interpreting the KCRA, Kentucky courts look to federal precedent interpreting federal
civil rights statues such as the ADA. Howard Baer, Inc. v. Schave, 127 S.W.3d 589,
591-92 (Ky. 2003) (noting that “[t]he Kentucky Civil Rights Act was modeled after
federal law, and our courts have interpreted the Kentucky Act consistently therewith” to
conclude “we deem it appropriate to follow federal precedent”); Hallahan, 138 S.W.3d
at 705 (“Given similar language and the stated purpose of KRS Chapter 344 to embody
the federal civil rights statutes, including the Americans with Disabilities Act (ADA),
this court may look to federal case law in interpreting the Kentucky Civil Rights Act
with respect to Hallahan’s claim of disability discrimination under KRS 344.040.”).
1. Disability as That Term is Used Under the Statute
Kentucky Revised Statute § 344.010(4) defines “disability” as:
(a) A physical or mental impairment that substantially limits
one (1) or more of the major life activities of the individual;
(b) A record of such an impairment; or
(c) Being regarded as having such an impairment.
The term “substantially limits” is to “be construed broadly in favor of expansive
coverage” and is “not meant to be a demanding standard.” 29 C.F.R. § 1630.2(j)(1).
An impairment is a disability if it “substantially limits the ability of an individual to
perform a major life activity as compared to most people in the general population.” Id.
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However, it “need not prevent, or significantly or severely restrict, the individual from
performing a major life activity in order to be considered substantially limiting.” Id.
The nature and severity of the impairment, the duration or expected duration of the
impairment, and the permanent or long-term impact or expected permanent or long-term
impact of or resulting from the impairment are factors to be considered in determining
whether an individual is substantially limited in a major life activity. Howard Baer, 127
S.W.3d at 593.
“Examples of ‘major life activities include, among other things,
walking, seeing, hearing, performing manual tasks, caring for oneself, speaking,
breathing, learning, and working.’” Brown v. Humana Ins. Co., 942 F. Supp. 2d 723
(W.D. Ky. 2013) (citation omitted).
Kentucky Revised Statute § 344.030, defines a “qualified individual with a
disability” as follows:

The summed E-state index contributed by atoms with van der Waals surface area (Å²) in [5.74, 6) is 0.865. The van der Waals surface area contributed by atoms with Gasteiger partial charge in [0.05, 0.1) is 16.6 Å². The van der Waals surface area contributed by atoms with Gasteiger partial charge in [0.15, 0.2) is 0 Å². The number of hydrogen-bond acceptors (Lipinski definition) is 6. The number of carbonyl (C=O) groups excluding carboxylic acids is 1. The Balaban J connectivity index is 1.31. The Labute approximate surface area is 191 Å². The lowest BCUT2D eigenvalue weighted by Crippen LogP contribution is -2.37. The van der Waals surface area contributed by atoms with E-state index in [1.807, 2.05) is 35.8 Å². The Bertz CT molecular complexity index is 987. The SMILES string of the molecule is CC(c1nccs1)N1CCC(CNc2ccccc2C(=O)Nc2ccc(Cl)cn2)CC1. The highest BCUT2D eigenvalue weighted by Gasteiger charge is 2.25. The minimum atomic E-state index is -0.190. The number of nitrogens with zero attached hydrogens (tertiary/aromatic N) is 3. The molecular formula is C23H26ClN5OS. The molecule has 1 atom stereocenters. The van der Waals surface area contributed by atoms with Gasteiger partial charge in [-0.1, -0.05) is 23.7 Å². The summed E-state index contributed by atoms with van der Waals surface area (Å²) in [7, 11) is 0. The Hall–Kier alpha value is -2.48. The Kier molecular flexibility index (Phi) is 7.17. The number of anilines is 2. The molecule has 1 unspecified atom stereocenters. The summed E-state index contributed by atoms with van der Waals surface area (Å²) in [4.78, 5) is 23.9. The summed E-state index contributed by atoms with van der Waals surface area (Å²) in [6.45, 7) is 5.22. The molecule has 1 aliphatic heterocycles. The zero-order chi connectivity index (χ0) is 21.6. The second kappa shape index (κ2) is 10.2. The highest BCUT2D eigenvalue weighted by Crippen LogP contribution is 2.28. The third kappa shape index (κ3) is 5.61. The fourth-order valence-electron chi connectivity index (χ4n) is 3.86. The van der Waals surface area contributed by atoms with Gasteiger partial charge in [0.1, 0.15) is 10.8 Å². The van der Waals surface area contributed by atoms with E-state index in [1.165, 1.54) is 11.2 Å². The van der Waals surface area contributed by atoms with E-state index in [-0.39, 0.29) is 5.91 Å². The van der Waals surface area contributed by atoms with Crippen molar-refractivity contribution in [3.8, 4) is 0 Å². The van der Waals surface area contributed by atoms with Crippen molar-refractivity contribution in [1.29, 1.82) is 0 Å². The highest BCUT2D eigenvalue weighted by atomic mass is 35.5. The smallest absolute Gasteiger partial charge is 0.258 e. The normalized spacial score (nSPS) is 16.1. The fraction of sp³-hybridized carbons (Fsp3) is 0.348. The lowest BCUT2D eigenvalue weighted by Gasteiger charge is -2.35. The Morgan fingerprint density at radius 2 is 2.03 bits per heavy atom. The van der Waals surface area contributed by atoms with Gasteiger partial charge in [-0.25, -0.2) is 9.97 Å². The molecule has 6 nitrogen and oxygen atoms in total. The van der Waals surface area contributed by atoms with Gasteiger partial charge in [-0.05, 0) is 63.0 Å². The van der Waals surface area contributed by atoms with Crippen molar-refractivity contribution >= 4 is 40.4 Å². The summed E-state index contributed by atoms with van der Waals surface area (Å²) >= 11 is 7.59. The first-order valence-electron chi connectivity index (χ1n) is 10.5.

“Qualified individual with a disability” means an individual with a
disability as defined in KRS 344.010 who, with or without
reasonable accommodation, can perform the essential functions of
the employment position that the individual holds or desires unless
an employer demonstrates that he is unable to reasonably
accommodate an employee's or prospective employee's disability
without undue hardship on the conduct of the employers' business.
Consideration shall be given to the employer's judgment as to what
functions of a job are essential, and if an employer has prepared a
written description before advertising or interviewing applicants
for the job, this description shall be considered evidence of the
essential functions of the job.
Finally, KRS § 344.040(1)(a) makes it unlawful for an employer to discriminate against
a qualified individual with a disability:
(1) It is an unlawful practice for an employer:
(a) To fail or refuse to hire, or to discharge any individual, or
otherwise to discriminate against an individual with
respect to compensation, terms, conditions, or privileges of
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employment, because of the individual's race, color,
religion, national origin, sex, age forty (40) and over,
because the person is a qualified individual with a
disability, or because the individual is a smoker or
nonsmoker, as long as the person complies with any
workplace policy concerning smoking;
Defendant argues Plaintiffs’ allegations cannot support a finding that either
Plaintiff has an “impairment that substantially limits” a “major life activity” as defined
by KRS §§ 344.010 and 344.030. Specifically, Defendant argues Plaintiffs’ claims are
merely conclusory statements and “formulaic recitations” of the elements within the
disability definition, which is insufficient to meet the pleading standards of Fed. R. Civ.
P. 8(a). Plaintiffs claim there is substantial statutory and judicial precedent establishing
their alleged physical impairments as substantially limiting major life activities and,
therefore, as statutory disabilities. Accordingly, Plaintiffs claim that their Complaint
properly alleges facts upon which the Court may draw a plausible inference as to
(a) Plaintiff Green
Green was a salaried Woodhaven Country Club manager responsible for
marketing. (Docket No. 1, ¶ 11.) Plaintiffs make the following allegations with respect
to Green’s alleged disability:
Both Plaintiffs suffer from a physical impairment that substantially
limits one or more major life activities, have a record of such
impairment, and were regarded and perceived by Defendant as
having such an impairment.
Plaintiff Green suffers from debilitating endometriosis which have
required at least 12 prior gynecological surgeries in the last 17
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That on or around July, 2012, Plaintiff Green was informed by her
doctor that she would need to undergo a hysterectomy as a result of
her medical history of significant endometriosis and two leaking